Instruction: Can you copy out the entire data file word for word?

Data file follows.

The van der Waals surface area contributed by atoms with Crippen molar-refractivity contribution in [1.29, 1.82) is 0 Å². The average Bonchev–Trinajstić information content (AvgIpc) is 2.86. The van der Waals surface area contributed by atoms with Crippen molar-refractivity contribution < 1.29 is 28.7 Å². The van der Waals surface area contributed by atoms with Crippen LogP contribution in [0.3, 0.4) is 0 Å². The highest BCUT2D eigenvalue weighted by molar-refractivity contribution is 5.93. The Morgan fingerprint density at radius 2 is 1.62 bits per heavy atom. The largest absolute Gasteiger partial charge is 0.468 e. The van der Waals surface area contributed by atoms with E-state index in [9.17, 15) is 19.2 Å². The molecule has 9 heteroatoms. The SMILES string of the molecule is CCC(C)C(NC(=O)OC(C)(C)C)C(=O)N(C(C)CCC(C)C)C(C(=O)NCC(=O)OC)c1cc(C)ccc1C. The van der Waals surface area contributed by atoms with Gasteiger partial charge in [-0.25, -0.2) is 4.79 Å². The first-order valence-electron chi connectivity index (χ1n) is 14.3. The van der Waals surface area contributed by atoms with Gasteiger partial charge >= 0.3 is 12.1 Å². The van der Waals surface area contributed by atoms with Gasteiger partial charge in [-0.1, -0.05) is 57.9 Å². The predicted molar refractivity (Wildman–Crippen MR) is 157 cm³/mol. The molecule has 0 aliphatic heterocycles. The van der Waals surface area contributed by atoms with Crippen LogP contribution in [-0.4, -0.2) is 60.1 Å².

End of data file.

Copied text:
The van der Waals surface area contributed by atoms with Crippen molar-refractivity contribution in [1.29, 1.82) is 0 Å². The average Bonchev–Trinajstić information content (AvgIpc) is 2.86. The van der Waals surface area contributed by atoms with Crippen molar-refractivity contribution < 1.29 is 28.7 Å². The van der Waals surface area contributed by atoms with Crippen LogP contribution in [0.3, 0.4) is 0 Å². The highest BCUT2D eigenvalue weighted by molar-refractivity contribution is 5.93. The Morgan fingerprint density at radius 2 is 1.62 bits per heavy atom. The largest absolute Gasteiger partial charge is 0.468 e. The van der Waals surface area contributed by atoms with E-state index in [9.17, 15) is 19.2 Å². The molecule has 9 heteroatoms. The SMILES string of the molecule is CCC(C)C(NC(=O)OC(C)(C)C)C(=O)N(C(C)CCC(C)C)C(C(=O)NCC(=O)OC)c1cc(C)ccc1C. The van der Waals surface area contributed by atoms with Gasteiger partial charge in [-0.25, -0.2) is 4.79 Å². The first-order valence-electron chi connectivity index (χ1n) is 14.3. The van der Waals surface area contributed by atoms with Gasteiger partial charge >= 0.3 is 12.1 Å². The van der Waals surface area contributed by atoms with Gasteiger partial charge in [-0.1, -0.05) is 57.9 Å². The predicted molar refractivity (Wildman–Crippen MR) is 157 cm³/mol. The molecule has 0 aliphatic heterocycles. The van der Waals surface area contributed by atoms with Crippen LogP contribution in [-0.4, -0.2) is 60.1 Å².